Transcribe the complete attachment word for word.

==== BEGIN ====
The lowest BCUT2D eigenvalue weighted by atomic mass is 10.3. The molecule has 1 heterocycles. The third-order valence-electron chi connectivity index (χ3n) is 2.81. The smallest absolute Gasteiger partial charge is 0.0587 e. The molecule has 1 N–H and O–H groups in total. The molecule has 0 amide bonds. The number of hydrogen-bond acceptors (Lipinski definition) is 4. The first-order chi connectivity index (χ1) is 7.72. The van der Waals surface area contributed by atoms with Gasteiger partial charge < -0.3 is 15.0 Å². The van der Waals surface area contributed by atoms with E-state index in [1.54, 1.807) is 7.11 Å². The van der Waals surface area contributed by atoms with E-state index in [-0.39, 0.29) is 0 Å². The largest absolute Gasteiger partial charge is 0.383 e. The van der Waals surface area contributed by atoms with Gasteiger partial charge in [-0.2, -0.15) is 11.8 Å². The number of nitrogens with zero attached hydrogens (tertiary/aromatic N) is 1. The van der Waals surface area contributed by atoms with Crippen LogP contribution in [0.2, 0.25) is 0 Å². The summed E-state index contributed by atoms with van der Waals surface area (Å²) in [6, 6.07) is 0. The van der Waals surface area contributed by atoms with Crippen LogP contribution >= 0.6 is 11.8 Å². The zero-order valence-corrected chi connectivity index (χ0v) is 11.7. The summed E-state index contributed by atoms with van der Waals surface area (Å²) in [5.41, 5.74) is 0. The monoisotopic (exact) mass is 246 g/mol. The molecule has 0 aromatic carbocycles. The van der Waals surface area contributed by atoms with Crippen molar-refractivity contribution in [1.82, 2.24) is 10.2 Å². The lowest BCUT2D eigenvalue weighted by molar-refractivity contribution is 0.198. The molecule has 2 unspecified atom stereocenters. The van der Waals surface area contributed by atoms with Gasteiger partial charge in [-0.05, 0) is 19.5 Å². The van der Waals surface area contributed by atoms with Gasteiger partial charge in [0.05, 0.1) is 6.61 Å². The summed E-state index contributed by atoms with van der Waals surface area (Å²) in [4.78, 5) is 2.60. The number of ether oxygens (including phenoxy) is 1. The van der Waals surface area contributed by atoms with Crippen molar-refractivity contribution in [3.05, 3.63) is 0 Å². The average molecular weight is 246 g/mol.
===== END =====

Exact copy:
The lowest BCUT2D eigenvalue weighted by atomic mass is 10.3. The molecule has 1 heterocycles. The third-order valence-electron chi connectivity index (χ3n) is 2.81. The smallest absolute Gasteiger partial charge is 0.0587 e. The molecule has 1 N–H and O–H groups in total. The molecule has 0 amide bonds. The number of hydrogen-bond acceptors (Lipinski definition) is 4. The first-order chi connectivity index (χ1) is 7.72. The van der Waals surface area contributed by atoms with Gasteiger partial charge < -0.3 is 15.0 Å². The van der Waals surface area contributed by atoms with E-state index in [1.54, 1.807) is 7.11 Å². The van der Waals surface area contributed by atoms with E-state index in [-0.39, 0.29) is 0 Å². The largest absolute Gasteiger partial charge is 0.383 e. The van der Waals surface area contributed by atoms with Gasteiger partial charge in [-0.2, -0.15) is 11.8 Å². The number of nitrogens with zero attached hydrogens (tertiary/aromatic N) is 1. The van der Waals surface area contributed by atoms with Crippen LogP contribution in [0.2, 0.25) is 0 Å². The summed E-state index contributed by atoms with van der Waals surface area (Å²) in [6, 6.07) is 0. The van der Waals surface area contributed by atoms with Crippen LogP contribution >= 0.6 is 11.8 Å². The zero-order valence-corrected chi connectivity index (χ0v) is 11.7. The summed E-state index contributed by atoms with van der Waals surface area (Å²) in [5.41, 5.74) is 0. The monoisotopic (exact) mass is 246 g/mol. The molecule has 0 aromatic carbocycles. The van der Waals surface area contributed by atoms with Crippen molar-refractivity contribution in [1.82, 2.24) is 10.2 Å². The lowest BCUT2D eigenvalue weighted by molar-refractivity contribution is 0.198. The molecule has 2 unspecified atom stereocenters. The van der Waals surface area contributed by atoms with Gasteiger partial charge in [-0.05, 0) is 19.5 Å². The van der Waals surface area contributed by atoms with Gasteiger partial charge in [0.05, 0.1) is 6.61 Å². The summed E-state index contributed by atoms with van der Waals surface area (Å²) in [4.78, 5) is 2.60. The number of ether oxygens (including phenoxy) is 1. The van der Waals surface area contributed by atoms with Crippen molar-refractivity contribution in [3.05, 3.63) is 0 Å². The average molecular weight is 246 g/mol.